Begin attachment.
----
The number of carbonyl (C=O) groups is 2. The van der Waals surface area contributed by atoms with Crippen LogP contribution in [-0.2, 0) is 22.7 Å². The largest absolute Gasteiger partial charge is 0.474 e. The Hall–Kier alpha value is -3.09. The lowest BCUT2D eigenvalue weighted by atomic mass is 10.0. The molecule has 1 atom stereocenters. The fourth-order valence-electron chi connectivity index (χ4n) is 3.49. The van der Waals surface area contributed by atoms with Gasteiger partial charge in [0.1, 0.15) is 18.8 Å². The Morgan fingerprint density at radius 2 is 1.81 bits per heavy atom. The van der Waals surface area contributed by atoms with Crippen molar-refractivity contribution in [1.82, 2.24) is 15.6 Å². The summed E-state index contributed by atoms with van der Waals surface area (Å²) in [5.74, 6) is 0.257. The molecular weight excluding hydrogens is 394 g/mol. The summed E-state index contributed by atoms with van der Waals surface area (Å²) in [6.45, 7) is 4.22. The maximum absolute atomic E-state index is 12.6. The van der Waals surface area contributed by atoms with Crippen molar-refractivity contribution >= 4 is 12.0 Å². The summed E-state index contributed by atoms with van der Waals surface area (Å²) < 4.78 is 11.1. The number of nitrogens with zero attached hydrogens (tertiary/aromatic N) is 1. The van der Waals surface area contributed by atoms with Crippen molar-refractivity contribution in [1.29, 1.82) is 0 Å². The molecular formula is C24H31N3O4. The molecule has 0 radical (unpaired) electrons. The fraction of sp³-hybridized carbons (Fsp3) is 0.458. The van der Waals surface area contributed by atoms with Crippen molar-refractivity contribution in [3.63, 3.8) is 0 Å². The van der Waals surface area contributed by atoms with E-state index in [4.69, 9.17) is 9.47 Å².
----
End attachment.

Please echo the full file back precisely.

The number of carbonyl (C=O) groups is 2. The van der Waals surface area contributed by atoms with Crippen LogP contribution in [-0.2, 0) is 22.7 Å². The largest absolute Gasteiger partial charge is 0.474 e. The Hall–Kier alpha value is -3.09. The lowest BCUT2D eigenvalue weighted by atomic mass is 10.0. The molecule has 1 atom stereocenters. The fourth-order valence-electron chi connectivity index (χ4n) is 3.49. The van der Waals surface area contributed by atoms with Gasteiger partial charge in [0.1, 0.15) is 18.8 Å². The Morgan fingerprint density at radius 2 is 1.81 bits per heavy atom. The van der Waals surface area contributed by atoms with Crippen molar-refractivity contribution in [1.82, 2.24) is 15.6 Å². The summed E-state index contributed by atoms with van der Waals surface area (Å²) in [5.74, 6) is 0.257. The molecular weight excluding hydrogens is 394 g/mol. The summed E-state index contributed by atoms with van der Waals surface area (Å²) in [6.45, 7) is 4.22. The maximum absolute atomic E-state index is 12.6. The van der Waals surface area contributed by atoms with Crippen molar-refractivity contribution >= 4 is 12.0 Å². The summed E-state index contributed by atoms with van der Waals surface area (Å²) < 4.78 is 11.1. The number of nitrogens with zero attached hydrogens (tertiary/aromatic N) is 1. The van der Waals surface area contributed by atoms with Crippen molar-refractivity contribution in [1.29, 1.82) is 0 Å². The molecular formula is C24H31N3O4. The molecule has 0 radical (unpaired) electrons. The fraction of sp³-hybridized carbons (Fsp3) is 0.458. The van der Waals surface area contributed by atoms with Crippen molar-refractivity contribution in [3.63, 3.8) is 0 Å². The van der Waals surface area contributed by atoms with E-state index in [4.69, 9.17) is 9.47 Å².